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Has there been a push for or the development of an amoral argument for a god that is indifferent to the moral practices of humanity, a sort of anti-moral argument for an indifferent god?

This idea fills my imagination when those of a religious inclination propose a god and associate with that god an anthropomorphic characteristic of moral obligation or authority.

I'm aware of the god of the Abrahamic religions which is presented as being moral and of the immoral deities present in various mythologies but has there been serious discussion as to whether such a characteristic, being an authority of human morality, should be connected to the god label.

  • The creator of the universe could have been an electron. I'm not sure how interested electrons are in humanity. An intelligence vast enough to creat quasars and quails in the billionth of a second of the big bang, couldn't really be interested in a bunch of apes killing each other for oil? – Richard Mar 23 at 1:38
  • This question is assuming that such a "thing" actually possesses a form of what could be considered consciousness however such an self-awareness is attained, is sustained, or functions. – The victorious truther Mar 24 at 3:15
  • Richard. . . you do also seem to be implying an intuition that I might have with respect to entertaining the idea of a "god" being that its intelligence and vast scale of difference between us and it would warrant the conclusion that it wouldn't be a personal deity. – The victorious truther Mar 24 at 17:33
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The OP's question is

Has there been a push for or the development of an amoral argument for a god that is indifferent to the moral practices of humanity?

One place to look for such a position may be among the various deistic philosophical positions.

Deism...is the philosophical belief which posits that although God exists as the uncaused First Cause – ultimately responsible for the creation of the universe – God does not interact directly with that subsequently created world. (Wikipedia, "Deism")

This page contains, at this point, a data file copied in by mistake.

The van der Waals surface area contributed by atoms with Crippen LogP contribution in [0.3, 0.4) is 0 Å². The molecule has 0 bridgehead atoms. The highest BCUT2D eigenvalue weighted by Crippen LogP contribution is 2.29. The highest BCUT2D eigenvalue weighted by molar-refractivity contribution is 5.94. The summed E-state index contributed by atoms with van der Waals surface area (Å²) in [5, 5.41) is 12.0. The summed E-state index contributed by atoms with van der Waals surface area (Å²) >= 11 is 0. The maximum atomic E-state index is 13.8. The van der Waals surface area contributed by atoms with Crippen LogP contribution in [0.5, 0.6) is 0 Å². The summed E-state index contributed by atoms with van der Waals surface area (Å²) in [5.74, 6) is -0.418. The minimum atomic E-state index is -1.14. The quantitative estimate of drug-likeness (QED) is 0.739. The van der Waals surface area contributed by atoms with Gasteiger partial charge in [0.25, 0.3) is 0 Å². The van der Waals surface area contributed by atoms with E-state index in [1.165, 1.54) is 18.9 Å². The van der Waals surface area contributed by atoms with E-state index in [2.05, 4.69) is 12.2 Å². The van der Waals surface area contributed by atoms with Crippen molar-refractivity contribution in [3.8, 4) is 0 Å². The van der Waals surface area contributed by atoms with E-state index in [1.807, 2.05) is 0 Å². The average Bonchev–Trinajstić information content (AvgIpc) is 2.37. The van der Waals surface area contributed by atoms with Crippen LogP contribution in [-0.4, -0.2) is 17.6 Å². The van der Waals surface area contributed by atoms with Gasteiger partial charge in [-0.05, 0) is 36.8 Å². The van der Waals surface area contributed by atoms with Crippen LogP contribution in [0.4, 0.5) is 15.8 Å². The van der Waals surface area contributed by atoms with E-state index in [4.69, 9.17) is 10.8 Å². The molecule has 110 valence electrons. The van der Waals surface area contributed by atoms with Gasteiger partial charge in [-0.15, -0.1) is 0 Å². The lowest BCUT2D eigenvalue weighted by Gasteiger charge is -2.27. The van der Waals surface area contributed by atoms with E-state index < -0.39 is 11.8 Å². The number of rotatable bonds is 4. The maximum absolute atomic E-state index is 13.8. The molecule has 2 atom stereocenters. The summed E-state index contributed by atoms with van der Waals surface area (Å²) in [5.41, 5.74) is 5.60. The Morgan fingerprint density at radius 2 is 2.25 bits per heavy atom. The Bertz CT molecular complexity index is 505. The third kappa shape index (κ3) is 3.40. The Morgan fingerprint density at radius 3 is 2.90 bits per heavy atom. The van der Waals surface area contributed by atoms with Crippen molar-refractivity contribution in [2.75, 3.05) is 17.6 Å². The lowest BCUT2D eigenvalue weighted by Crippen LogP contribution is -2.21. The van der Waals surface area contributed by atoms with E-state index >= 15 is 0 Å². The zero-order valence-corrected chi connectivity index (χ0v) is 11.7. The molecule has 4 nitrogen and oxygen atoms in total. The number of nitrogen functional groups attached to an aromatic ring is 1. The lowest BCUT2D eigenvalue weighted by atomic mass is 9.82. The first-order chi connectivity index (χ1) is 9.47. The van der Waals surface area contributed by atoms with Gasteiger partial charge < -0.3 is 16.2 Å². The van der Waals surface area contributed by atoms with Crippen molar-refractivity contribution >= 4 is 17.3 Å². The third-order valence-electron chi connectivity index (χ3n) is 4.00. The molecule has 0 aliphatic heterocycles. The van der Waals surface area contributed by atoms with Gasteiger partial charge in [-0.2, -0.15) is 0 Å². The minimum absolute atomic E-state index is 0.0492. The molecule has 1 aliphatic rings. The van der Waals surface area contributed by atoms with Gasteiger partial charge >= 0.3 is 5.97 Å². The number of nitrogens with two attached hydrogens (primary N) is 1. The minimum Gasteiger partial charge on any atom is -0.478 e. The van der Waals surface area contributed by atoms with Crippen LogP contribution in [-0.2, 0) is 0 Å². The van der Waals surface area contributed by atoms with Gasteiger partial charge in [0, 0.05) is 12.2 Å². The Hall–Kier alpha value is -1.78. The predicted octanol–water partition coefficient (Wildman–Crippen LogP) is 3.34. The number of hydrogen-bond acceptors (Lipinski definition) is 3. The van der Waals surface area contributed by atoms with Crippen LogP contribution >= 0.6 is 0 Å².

This lack of involvement may be interpreted as moral indifference by the creator whose primary causation creates the world but then leaves the continuation of it to secondary causation and any morality to what human reason can discover.


Wikipedia contributors. (2019, April 3). Deism. In Wikipedia, The Free Encyclopedia. Retrieved 20:47, April 13, 2019, from https://en.wikipedia.org/w/index.php?title=Deism&oldid=890748631

  • Deism... Yes in principle. (I've called myself deist on occasion) In practice as I said in another conversation : «I don't understand the word "deist". Sometimes it's a euphemism for atheist. Sometimes an apology for theist.» – Rusi-packing-up Sep 11 at 2:20
  • @Rusi It does seem to be half-way between atheism and theism. However, I can't imagine that either atheists or theists would find it acceptable, but I suppose some do. – Frank Hubeny Sep 11 at 2:48
  • +1. Frank, my answer does not cross yours but supplements it with Aristotle and Epikurus. – Geoffrey Thomas Sep 14 at 18:54
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Ancient sources are relevant here.

Aristotle's God

In Aristotle's cosmology, God is a purely contemplative being. God does nothing but think, since thinking is the most perfect activity; and God thinks only about Godself since there is nothing more perfect to think about. Aristotle calls this a 'thinking of thinking' (noesis noeseos).

God is the 'first mover' because everything other than God strives in its own way to imitate God and this is the stimulus to all activity (other than God's) in the kosmos. But this is no intention of God's. God is wholly separate from everything else in the kosmos, and exercises no interest or activity in it.

The gods of Epikurus

For Epikurus the gods dwell in the intermundial spaces and have no interest in humankind. Why should the gods, so superior to humanity in all respects, bother to concern themselves with inferior beings such as ourselves ?

References

Aristotle: Chapters 7 and 9 of Metaphysics 12.

Epikurus: Letter to Menoeceus, §124.

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